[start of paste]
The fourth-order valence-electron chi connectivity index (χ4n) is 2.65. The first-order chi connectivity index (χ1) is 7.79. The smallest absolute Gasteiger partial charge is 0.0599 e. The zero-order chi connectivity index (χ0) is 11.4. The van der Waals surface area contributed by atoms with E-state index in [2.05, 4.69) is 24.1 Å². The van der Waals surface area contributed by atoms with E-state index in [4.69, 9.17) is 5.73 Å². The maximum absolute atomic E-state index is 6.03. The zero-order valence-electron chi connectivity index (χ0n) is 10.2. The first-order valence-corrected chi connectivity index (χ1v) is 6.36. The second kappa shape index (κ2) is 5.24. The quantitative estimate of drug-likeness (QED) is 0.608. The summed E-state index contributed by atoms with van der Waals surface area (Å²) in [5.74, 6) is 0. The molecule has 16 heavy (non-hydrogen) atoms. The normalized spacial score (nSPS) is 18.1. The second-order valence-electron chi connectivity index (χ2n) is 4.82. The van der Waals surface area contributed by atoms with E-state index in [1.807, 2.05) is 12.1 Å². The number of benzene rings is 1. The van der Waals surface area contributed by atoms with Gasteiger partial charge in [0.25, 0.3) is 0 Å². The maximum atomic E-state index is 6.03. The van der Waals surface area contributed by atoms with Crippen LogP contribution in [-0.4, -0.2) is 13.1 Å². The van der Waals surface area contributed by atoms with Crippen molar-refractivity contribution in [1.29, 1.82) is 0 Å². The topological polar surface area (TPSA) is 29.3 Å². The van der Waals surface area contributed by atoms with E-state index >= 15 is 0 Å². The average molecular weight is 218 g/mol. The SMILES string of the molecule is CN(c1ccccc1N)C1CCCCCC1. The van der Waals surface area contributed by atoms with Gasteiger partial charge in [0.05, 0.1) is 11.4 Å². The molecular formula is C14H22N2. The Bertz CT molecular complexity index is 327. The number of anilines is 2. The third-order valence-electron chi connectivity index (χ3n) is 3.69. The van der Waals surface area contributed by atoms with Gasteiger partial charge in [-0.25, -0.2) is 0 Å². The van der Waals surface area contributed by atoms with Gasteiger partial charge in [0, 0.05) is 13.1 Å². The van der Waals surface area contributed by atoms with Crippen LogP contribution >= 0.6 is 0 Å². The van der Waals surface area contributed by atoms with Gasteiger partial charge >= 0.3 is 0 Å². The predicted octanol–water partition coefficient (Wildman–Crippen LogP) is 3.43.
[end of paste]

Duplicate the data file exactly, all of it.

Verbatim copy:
The fourth-order valence-electron chi connectivity index (χ4n) is 2.65. The first-order chi connectivity index (χ1) is 7.79. The smallest absolute Gasteiger partial charge is 0.0599 e. The zero-order chi connectivity index (χ0) is 11.4. The van der Waals surface area contributed by atoms with E-state index in [2.05, 4.69) is 24.1 Å². The van der Waals surface area contributed by atoms with E-state index in [4.69, 9.17) is 5.73 Å². The maximum absolute atomic E-state index is 6.03. The zero-order valence-electron chi connectivity index (χ0n) is 10.2. The first-order valence-corrected chi connectivity index (χ1v) is 6.36. The second kappa shape index (κ2) is 5.24. The quantitative estimate of drug-likeness (QED) is 0.608. The summed E-state index contributed by atoms with van der Waals surface area (Å²) in [5.74, 6) is 0. The molecule has 16 heavy (non-hydrogen) atoms. The normalized spacial score (nSPS) is 18.1. The second-order valence-electron chi connectivity index (χ2n) is 4.82. The van der Waals surface area contributed by atoms with E-state index in [1.807, 2.05) is 12.1 Å². The number of benzene rings is 1. The van der Waals surface area contributed by atoms with Gasteiger partial charge in [0.25, 0.3) is 0 Å². The maximum atomic E-state index is 6.03. The van der Waals surface area contributed by atoms with Crippen LogP contribution in [-0.4, -0.2) is 13.1 Å². The van der Waals surface area contributed by atoms with Crippen molar-refractivity contribution in [1.29, 1.82) is 0 Å². The topological polar surface area (TPSA) is 29.3 Å². The van der Waals surface area contributed by atoms with E-state index >= 15 is 0 Å². The average molecular weight is 218 g/mol. The SMILES string of the molecule is CN(c1ccccc1N)C1CCCCCC1. The van der Waals surface area contributed by atoms with Gasteiger partial charge in [0.05, 0.1) is 11.4 Å². The molecular formula is C14H22N2. The Bertz CT molecular complexity index is 327. The number of anilines is 2. The third-order valence-electron chi connectivity index (χ3n) is 3.69. The van der Waals surface area contributed by atoms with Gasteiger partial charge in [-0.25, -0.2) is 0 Å². The van der Waals surface area contributed by atoms with Gasteiger partial charge in [0, 0.05) is 13.1 Å². The van der Waals surface area contributed by atoms with Crippen LogP contribution >= 0.6 is 0 Å². The van der Waals surface area contributed by atoms with Gasteiger partial charge >= 0.3 is 0 Å². The predicted octanol–water partition coefficient (Wildman–Crippen LogP) is 3.43.